The film has a solid cast all the way down the line. The popular actor Fred Delmare plays Platow’s father, Platow’s son is played by Lothar Warneke, a fine director in his own right, and Winfried Glatzeder of Paul and Paula fame makes a brief appearance as a clown.

The soundtrack is by Hans Jürgen Wenzel, who worked as a conductor for various theatres and orchestras. He only composed music for seven films. The Time of the Storks was his first. The Second Life of F.W.G. Platow was his second. In 1976, Wenzel founded the Komponistenklasse Halle (Composers Class Hall), a training program for young musicians that is one of the few cultural programs from East Germany that is still in operation. He was a fan of expressionistic music, which the score for this movie hints at. It starts with an electric guitar, which is quickly replaced by an orchestral theme. It isn’t long, though, before the electric guitar is back, now more distorted than before, taking over the theme from the violins. It’s one of the cleverest movie themes around, sonically demonstrating the conflict between the old and the new.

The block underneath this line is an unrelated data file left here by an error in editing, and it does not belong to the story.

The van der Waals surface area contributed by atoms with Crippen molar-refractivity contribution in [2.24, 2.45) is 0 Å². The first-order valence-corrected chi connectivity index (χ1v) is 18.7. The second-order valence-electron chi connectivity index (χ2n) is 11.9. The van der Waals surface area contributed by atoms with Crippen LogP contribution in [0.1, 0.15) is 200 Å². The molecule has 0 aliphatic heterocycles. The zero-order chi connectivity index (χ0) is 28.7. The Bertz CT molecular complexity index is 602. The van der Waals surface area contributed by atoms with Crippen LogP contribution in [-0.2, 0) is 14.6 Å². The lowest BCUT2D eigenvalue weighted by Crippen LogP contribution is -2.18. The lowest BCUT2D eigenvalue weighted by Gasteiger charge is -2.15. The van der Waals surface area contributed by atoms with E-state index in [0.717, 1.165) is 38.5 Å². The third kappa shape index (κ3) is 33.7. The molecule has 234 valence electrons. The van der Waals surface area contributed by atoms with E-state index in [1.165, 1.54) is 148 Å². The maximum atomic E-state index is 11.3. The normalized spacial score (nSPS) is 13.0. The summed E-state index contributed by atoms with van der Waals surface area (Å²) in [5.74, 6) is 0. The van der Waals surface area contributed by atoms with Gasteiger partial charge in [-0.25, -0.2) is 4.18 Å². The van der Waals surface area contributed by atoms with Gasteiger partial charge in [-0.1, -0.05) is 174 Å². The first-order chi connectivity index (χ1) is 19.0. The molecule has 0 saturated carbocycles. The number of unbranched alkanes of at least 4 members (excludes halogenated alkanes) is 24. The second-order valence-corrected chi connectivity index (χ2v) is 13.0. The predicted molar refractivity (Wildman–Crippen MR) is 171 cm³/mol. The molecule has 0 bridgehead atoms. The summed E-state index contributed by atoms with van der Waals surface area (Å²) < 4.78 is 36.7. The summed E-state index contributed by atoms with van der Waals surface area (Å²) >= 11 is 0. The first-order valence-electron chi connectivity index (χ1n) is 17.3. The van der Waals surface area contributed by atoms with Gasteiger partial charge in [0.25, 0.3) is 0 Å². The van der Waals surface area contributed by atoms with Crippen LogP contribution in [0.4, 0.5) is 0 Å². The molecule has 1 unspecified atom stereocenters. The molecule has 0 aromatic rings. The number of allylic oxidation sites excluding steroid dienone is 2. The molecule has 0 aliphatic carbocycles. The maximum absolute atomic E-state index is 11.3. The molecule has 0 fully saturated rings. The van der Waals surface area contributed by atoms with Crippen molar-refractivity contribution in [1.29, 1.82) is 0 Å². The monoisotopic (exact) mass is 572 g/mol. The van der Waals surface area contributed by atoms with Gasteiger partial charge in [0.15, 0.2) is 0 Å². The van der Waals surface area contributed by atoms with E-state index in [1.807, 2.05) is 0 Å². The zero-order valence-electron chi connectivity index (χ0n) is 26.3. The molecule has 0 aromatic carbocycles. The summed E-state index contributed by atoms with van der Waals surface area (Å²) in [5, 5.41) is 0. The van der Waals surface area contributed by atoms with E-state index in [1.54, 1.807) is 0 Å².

The East German rock band The Puhdys also appear in the film, playing at a restaurant. Earlier the same year, they had made a big splash with the soundtrack for The Legend of Paul and Paula. Here, they get to demonstrate their hard rock chops, playing much more aggressive music than the lilting themes from Paul and Paula.

The film caused some grumbling among the SED officials who reviewed it. They felt that it wasn’t a fair representation of the working class. The film was released without a premiere, and was excluded from export. It wasn’t shown in unified Germany until 1996, and has had only limited screenings in North America since then. For this reason, the film remains relatively unknown, even in Germany. But don’t let its relative obscurity fool you—it is worth searching out. It is a genuine East German classic.